“Our group was assigned the ZHAW, and their question was: ‘How can we find better ways of living in a city?’” says Monica Meijer (Grade 12). “We went deep into defining the question and we ended up looking at more general solutions for all city dwellers. We considered all kinds of aspects, from availability of basics like food and transport to creating more sustainable cities. Our final idea was something small, but which could have a big impact on energy saving – a light switch which turns itself on and off when you walk in and out of a room.”
Monica says her main takeaway from the event was the importance of empathy in problem-solving. But, she adds, she’s also gained an insight into how the problems facing her generation might be approached. “In fact, I feel like I’ve seen the future. Ten years ago, design thinking wasn’t so important. Now, as challenges get more complex, I think it will be the way forward.”
I feel like I’ve seen the future. Ten years ago, design thinking wasn’t so important. Now, as challenges get more complex, I think it will be the way forward
– MONICA MEIJER, GRADE 12
ZIS DESIGN THINKING EVENT ATTENDEE
Marco Dönier, project manager for CSX Strategy at Credit Suisse, was at the event. “For me, design thinking is a toolkit and a beautiful approach for both business and for life,” he says. “It first enables me to empathise with a problem or with a situation. Then I need to define and understand the problem or the situation. Next, it’s ideation – coming up with a bunch of solutions that help me to solve a problem. And lastly, it helps me to prototype and test those potential solutions. It’s an iterative process: when something is not right, you can just step back and start over again. It’s an approach that helps me to find the best possible outcome.”
Conventional thinking produces a product or service that a client or customer must fit to their needs. In design thinking, it’s the other way around: the problem, rather than the product, comes first. This human-centred aspect of design thinking makes it very effective for innovation, says Kerstin Strubel, founder of the Lupo Marketing Training Company, alumni parent and former trustee.
Kerstin says that, these days, corporations regard design thinking as a core competency. And they recognise the value of a design thinking approach, not just to solve problems but also to boost collaboration. “Employees are trained to be creative in finding solutions collaboratively across different functions in the organisation,” she says. “For many companies this methodology is used in innovation departments, to come up with new products or services.”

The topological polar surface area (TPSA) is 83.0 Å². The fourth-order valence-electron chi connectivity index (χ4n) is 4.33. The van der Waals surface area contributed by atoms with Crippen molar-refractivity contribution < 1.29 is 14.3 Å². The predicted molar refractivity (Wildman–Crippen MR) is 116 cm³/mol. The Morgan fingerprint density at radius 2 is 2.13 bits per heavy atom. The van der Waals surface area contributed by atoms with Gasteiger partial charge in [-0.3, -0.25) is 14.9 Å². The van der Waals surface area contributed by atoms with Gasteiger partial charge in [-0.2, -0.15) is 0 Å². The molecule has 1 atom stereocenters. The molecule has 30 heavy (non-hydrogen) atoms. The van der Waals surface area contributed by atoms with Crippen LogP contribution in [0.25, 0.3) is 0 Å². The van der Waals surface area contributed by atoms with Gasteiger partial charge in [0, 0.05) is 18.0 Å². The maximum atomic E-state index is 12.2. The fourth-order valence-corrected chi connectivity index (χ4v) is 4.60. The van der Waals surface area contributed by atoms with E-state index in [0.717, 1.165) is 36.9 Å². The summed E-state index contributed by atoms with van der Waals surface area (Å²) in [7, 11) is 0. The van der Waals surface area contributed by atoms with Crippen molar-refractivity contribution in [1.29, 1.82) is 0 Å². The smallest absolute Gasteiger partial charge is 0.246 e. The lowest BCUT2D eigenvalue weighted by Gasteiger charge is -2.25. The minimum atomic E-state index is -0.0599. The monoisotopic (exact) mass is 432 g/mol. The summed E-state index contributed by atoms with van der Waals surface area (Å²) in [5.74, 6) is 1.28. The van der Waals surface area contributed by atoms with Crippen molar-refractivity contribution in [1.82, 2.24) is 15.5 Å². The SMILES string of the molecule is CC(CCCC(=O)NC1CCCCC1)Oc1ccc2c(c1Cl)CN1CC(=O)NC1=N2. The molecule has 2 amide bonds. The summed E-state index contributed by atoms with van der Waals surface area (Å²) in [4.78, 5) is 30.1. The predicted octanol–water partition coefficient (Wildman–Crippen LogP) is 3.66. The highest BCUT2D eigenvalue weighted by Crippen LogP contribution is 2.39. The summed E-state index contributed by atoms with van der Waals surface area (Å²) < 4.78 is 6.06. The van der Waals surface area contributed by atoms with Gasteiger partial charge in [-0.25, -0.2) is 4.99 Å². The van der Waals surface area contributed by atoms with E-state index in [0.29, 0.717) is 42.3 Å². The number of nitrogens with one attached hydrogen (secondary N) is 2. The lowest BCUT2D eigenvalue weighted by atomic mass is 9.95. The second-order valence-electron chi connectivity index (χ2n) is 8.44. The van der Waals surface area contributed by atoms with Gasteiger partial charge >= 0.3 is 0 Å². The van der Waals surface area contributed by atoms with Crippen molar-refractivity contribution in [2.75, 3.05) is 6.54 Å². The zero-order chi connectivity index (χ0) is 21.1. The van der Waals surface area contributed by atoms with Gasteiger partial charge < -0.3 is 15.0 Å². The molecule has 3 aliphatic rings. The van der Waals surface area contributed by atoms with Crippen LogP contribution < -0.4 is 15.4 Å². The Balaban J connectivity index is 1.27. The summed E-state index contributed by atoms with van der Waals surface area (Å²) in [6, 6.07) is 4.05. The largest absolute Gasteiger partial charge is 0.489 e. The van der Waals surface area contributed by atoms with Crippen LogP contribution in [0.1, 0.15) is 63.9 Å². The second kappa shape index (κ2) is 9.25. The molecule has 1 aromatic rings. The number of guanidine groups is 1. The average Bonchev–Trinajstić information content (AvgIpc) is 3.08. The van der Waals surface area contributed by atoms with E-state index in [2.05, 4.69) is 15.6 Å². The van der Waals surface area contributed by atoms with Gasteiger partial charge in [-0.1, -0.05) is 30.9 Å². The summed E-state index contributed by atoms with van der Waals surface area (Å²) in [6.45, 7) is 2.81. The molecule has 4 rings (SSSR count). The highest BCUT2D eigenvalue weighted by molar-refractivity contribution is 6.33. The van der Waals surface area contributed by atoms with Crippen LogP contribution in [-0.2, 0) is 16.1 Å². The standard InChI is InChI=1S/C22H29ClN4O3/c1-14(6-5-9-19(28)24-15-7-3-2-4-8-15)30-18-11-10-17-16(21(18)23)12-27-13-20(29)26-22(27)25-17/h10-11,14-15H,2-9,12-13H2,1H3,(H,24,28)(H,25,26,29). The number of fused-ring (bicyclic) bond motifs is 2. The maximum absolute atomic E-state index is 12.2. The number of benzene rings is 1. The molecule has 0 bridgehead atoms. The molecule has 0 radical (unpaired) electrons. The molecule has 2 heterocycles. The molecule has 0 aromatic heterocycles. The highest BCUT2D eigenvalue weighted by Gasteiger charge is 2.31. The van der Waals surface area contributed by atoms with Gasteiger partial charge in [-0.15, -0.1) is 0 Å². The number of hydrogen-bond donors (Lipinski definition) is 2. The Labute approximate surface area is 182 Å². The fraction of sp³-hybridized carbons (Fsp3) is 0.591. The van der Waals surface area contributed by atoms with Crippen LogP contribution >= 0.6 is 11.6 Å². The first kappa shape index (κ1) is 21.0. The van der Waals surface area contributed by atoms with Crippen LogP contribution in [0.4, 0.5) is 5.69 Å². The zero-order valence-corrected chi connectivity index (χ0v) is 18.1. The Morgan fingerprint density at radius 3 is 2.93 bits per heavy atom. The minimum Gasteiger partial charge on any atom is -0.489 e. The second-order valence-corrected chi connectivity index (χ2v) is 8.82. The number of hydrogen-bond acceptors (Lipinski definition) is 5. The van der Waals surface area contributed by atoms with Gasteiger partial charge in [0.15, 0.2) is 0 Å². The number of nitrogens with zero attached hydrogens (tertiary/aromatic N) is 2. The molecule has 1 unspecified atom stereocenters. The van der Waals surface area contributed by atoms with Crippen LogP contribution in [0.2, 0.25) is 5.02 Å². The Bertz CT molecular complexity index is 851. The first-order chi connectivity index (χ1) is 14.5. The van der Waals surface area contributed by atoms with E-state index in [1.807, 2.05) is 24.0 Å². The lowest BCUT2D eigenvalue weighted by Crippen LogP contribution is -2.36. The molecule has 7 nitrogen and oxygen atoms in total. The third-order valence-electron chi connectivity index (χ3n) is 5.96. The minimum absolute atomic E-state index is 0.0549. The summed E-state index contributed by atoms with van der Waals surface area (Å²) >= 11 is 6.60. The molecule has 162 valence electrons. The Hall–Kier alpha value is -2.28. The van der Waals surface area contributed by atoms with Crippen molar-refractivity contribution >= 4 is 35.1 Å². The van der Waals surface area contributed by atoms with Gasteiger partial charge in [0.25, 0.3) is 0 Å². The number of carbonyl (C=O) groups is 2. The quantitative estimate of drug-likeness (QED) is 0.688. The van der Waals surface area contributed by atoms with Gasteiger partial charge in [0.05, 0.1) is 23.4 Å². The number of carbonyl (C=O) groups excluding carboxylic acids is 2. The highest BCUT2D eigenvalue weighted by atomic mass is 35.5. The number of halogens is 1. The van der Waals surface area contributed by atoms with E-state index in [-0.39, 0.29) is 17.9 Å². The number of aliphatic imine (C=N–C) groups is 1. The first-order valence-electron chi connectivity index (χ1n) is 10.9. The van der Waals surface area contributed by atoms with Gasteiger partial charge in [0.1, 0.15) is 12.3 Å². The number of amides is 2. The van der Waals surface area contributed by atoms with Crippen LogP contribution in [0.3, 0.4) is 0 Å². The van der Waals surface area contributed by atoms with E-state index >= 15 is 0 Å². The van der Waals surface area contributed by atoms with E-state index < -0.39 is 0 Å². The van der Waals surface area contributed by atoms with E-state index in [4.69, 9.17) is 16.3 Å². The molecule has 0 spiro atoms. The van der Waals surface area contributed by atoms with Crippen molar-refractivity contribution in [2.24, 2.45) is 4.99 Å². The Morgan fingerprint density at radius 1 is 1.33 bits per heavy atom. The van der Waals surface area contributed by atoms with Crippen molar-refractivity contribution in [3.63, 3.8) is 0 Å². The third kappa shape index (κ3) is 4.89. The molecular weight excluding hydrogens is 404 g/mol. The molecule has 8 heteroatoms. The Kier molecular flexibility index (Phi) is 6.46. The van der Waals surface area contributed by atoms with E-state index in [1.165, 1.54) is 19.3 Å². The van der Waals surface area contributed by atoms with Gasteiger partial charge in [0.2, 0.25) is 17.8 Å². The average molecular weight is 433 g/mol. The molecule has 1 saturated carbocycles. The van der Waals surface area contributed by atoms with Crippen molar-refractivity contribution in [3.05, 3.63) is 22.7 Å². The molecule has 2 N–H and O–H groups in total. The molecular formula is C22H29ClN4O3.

In fact, design thinking, Kerstin says, is “totally industry agnostic”. It can be used to design a new car, define a new customer service for a bank, to build an app for an ecommerce business, or find a way to encourage people to recycle more. And its cross-collaborative ethos means it’s perfect for solving complex problems that can’t be overcome by one person, one discipline or one company department alone, such as reducing carbon emissions or driving the sustainability agenda. But its flexibility also means that it’s increasingly being applied in different fields, such as education.
“The way I approach learning is that we should not be looking at subject-specific problems,” says John. “In the world of work, you don’t use English on one day, then maths on another. We should be bringing subjects together into meaningful projects, looking at real problems that students can see and experience in the real world.
“It could be big challenges, like global warming, or smaller ones, like getting more students to walk to school. But to solve a problem, you must look at it with a different mindset that reaches across different subjects, from maths to geography to IT. ‘What’s the problem? How can I find out more about it? What materials might I need to fix it? Who are the experts in this field who can help tackle this problem?’”
Marco points to two key tenets of design thinking: ‘fail fast’ and ‘kill your darlings’. “Say you design what you think is the best, most comfortable running shoe. You test it with professional runners. They say it’s OK, but not great. Rather than arguing, you listen to what the professional runners have said, and you immediately adapt your product.”
Design thinking has the power to change the world for the better – but it’s still a relatively young methodology. And ZIS students, says Kerstin, are perfectly placed to take it forward. “It will truly set them apart when they apply for universities or jobs in later life. It enables them to effectively work together in a team and keep a creative and solution-oriented mind. And it will enable them to be leaders for positive change in the future.”
Design thinking is totally industry agnostic. It can be used to design a new car, define a new customer service for a bank, to build an app for an ecommerce business, or find a way to encourage people to recycle more
– KERSTIN STRUBEL, PAST TRUSTEE